miss_s_b: (Default)
[personal profile] miss_s_b

Date: Tuesday, September 26th, 2017 10:11 am (UTC)
legionseagle: (Default)
From: [personal profile] legionseagle
Trust me, as a Labour supporter I've definitely noticed that. Along, of course, with the point that if the LibDems hadn't backed up Cameron in 2010, he wouldn't have been in a position to put Brexit on the table in 2015.

Date: Tuesday, September 26th, 2017 10:35 am (UTC)
hollymath: (Default)
From: [personal profile] hollymath
Yeah, because he'd have done it in 2010? They'd have had a minority government and he'd have had to appease all the same "eurosceptics."

Date: Tuesday, September 26th, 2017 10:37 am (UTC)
legionseagle: (Default)
From: [personal profile] legionseagle
With five years less of the BBC putting UKIP on every single Question Time and HIGNFY treating him and Boris as cuddly toys, Brexit might not have got the head of steam it did.

Date: Tuesday, September 26th, 2017 10:45 am (UTC)
legionseagle: (Default)
From: [personal profile] legionseagle
They existed, but by and large they were preaching to the choir. The way the BBC promoted UKIP and the Eurosceptics (and HIGNFY is now doing the same with Rees-Mogg) was a major factor in causing the shift in opinion which led to Brexit happening.

Date: Tuesday, September 26th, 2017 10:59 am (UTC)
legionseagle: (Default)
From: [personal profile] legionseagle
I think so, given that absent a time machine we can't tell whether a 2012 Brexit referendum would have had a different outcome from a 2016 one.

Date: Tuesday, September 26th, 2017 08:14 pm (UTC)
po8crg: A cartoon of me, wearing a panama hat (Default)
From: [personal profile] po8crg
I started writing a comment, and it got very long... so have a link to this: https://po8crg.dreamwidth.org/3102.html

Date: Tuesday, September 26th, 2017 09:01 pm (UTC)
From: [personal profile] theandrewhickey
And if Labour hadn't preferentially targeted Lib Dem seats in 2015 rather than Tory ones, because they consider their duopoly with the Tories more important than the good of the country, Cameron wouldn't have been in a position to call the referendum either.

And if Labour in 2011 hadn't opposed the AV referendum (which was in their manifesto) and had campaigned for AV, then again there'd have been no Tory majority in 2015 to call the referendum.

And indeed if Labour after the 1997 election had made the reforms to the voting system they promised in their manifesto and then didn't do, again, there'd have been no Tory majority in 2015 to call the referendum.

And if Labour hadn't had an official policy of opposing the European Union for the 1980s and early 1990s then so-called "Euroscepticism" would not have had the mainstream political credibility it has, and certainly the "Lexiters" (a small number of people, but large enough to be a deciding factor in the referendum) would not have existed, and the referendum would have been won by Remain.

And if Labour hadn't introduced referendums into what was before that a somewhat functioning Parliamentary democracy, first with the referendums of the 1970s on joining the EEC and on Scottish devolution and then in the 1990s with the further referendums on devolution, the cretinous idea that constitutional matters should be decided by referendum would never have taken hold in the first place -- and certainly had David Cameron not had the example of Harold Wilson using a referendum to silence critics from within his own party, he wouldn't have come up with the idea, and we wouldn't have had any referendums at all.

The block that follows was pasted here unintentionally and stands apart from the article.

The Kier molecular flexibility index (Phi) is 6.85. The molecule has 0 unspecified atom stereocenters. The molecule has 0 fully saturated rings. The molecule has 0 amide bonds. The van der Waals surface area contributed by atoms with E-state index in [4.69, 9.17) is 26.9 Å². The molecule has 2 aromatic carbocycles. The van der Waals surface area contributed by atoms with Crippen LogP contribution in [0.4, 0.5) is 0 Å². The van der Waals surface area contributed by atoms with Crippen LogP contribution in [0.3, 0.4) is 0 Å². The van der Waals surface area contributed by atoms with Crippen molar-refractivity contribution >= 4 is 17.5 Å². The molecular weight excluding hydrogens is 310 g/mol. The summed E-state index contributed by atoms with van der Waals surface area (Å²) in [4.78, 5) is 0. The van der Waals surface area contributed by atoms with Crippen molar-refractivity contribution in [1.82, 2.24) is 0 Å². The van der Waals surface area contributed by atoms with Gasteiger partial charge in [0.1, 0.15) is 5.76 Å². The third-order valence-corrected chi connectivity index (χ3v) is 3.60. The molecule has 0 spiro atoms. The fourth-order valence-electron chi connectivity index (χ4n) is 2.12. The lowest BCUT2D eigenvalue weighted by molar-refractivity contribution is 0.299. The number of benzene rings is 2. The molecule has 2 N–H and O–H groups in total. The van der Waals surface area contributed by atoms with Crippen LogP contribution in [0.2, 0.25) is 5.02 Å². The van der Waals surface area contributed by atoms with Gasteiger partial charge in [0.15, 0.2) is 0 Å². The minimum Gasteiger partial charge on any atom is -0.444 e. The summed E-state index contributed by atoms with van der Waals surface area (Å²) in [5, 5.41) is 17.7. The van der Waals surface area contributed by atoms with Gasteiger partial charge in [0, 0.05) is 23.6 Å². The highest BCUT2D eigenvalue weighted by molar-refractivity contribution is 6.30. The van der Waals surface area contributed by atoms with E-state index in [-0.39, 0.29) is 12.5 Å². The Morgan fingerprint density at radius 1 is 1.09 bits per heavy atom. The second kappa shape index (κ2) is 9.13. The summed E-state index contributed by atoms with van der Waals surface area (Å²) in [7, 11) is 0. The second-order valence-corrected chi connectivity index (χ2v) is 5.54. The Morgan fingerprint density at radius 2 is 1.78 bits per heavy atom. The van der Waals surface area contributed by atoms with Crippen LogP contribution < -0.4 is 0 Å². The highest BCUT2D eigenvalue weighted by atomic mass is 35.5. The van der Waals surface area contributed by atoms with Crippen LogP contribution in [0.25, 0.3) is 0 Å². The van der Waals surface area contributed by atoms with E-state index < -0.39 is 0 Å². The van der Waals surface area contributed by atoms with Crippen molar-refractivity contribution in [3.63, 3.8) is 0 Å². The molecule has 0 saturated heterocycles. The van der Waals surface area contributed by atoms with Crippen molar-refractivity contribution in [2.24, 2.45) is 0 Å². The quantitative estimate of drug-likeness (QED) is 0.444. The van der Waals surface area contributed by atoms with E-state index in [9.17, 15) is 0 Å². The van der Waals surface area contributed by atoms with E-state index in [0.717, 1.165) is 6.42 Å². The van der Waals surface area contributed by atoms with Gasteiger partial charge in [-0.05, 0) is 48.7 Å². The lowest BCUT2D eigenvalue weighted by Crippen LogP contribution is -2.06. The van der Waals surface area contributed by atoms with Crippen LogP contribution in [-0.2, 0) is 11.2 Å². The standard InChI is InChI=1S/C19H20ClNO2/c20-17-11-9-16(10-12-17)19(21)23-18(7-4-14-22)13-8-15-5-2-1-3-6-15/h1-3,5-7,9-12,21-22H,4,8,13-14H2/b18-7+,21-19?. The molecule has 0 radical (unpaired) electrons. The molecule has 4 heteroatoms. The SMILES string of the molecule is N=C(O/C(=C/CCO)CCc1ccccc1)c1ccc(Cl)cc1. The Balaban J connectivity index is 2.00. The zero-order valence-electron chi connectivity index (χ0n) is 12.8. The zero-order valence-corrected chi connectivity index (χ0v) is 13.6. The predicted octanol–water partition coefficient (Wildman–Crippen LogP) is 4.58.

You know, if we're going to go around blaming people for several-years-down-the-line ripple effects of bad decisions...

Date: Tuesday, September 26th, 2017 12:23 pm (UTC)
danieldwilliam: (Default)
From: [personal profile] danieldwilliam
It sounds like the Labour Party are actually having quite a lot of internal debate (conversations, discourse, argument etc) about Brexit. They've just not chose to have a formal, set piece debate on Brexit in addition to their formal set piece debate on their Brexit report and the formal set piece debate on foreign affairs.

To be honest, as a remain voter who still doesn't want to leave the EU, I'd rather the Labour Party spent it's time at conference quietly talking to itself about whether it might want to change the Labour Party policy and the nation's policy instead of more publically having a staged debate - where lots get said but nobody changes their mind.

I think the differences between the Lib Dems and the Labour Party are important here. The Lib Dems are avowedly pro-European and their supporter base is almost entirely pro-EU. What's under debate is the tactics of opposition to the current national policy. For the Labour Party there are lots of members and supporters and voters who voted Leave and think leaving the EU is a good thing, or not an important thing. What's under debate is what the Labour Party believes.

I understand them wanting to have that conversation in private.

Date: Thursday, September 28th, 2017 08:53 am (UTC)
From: [identity profile] explorerlaura.blogspot.com
I completely agree with you. BUT I'm also pleased that unlike Labour, our rules allowed us to force a change to the Agents. And its reinforced my long-held believe in the wisdom of crowds and specifically Conference versus the wisdom of elites. On most of the big calls since I joined the party, the membership view has proved right and the leadership view wrong. This is one more for the list.

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